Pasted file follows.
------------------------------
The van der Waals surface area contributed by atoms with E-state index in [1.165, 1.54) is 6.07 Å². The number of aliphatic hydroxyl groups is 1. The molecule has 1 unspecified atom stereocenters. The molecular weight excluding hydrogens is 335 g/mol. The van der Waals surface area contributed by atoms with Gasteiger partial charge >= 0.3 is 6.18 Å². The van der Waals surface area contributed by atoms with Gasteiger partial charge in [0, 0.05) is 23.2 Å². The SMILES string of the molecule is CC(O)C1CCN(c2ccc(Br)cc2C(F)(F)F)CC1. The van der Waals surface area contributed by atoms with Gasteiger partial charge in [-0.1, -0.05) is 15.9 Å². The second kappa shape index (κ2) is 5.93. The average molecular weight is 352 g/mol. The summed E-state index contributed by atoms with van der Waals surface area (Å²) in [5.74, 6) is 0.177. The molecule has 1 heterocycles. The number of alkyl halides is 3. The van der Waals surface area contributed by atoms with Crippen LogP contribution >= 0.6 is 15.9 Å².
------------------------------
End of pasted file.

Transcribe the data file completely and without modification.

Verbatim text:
The van der Waals surface area contributed by atoms with E-state index in [1.165, 1.54) is 6.07 Å². The number of aliphatic hydroxyl groups is 1. The molecule has 1 unspecified atom stereocenters. The molecular weight excluding hydrogens is 335 g/mol. The van der Waals surface area contributed by atoms with Gasteiger partial charge >= 0.3 is 6.18 Å². The van der Waals surface area contributed by atoms with Gasteiger partial charge in [0, 0.05) is 23.2 Å². The SMILES string of the molecule is CC(O)C1CCN(c2ccc(Br)cc2C(F)(F)F)CC1. The van der Waals surface area contributed by atoms with Gasteiger partial charge in [-0.1, -0.05) is 15.9 Å². The second kappa shape index (κ2) is 5.93. The average molecular weight is 352 g/mol. The summed E-state index contributed by atoms with van der Waals surface area (Å²) in [5.74, 6) is 0.177. The molecule has 1 heterocycles. The number of alkyl halides is 3. The van der Waals surface area contributed by atoms with Crippen LogP contribution >= 0.6 is 15.9 Å².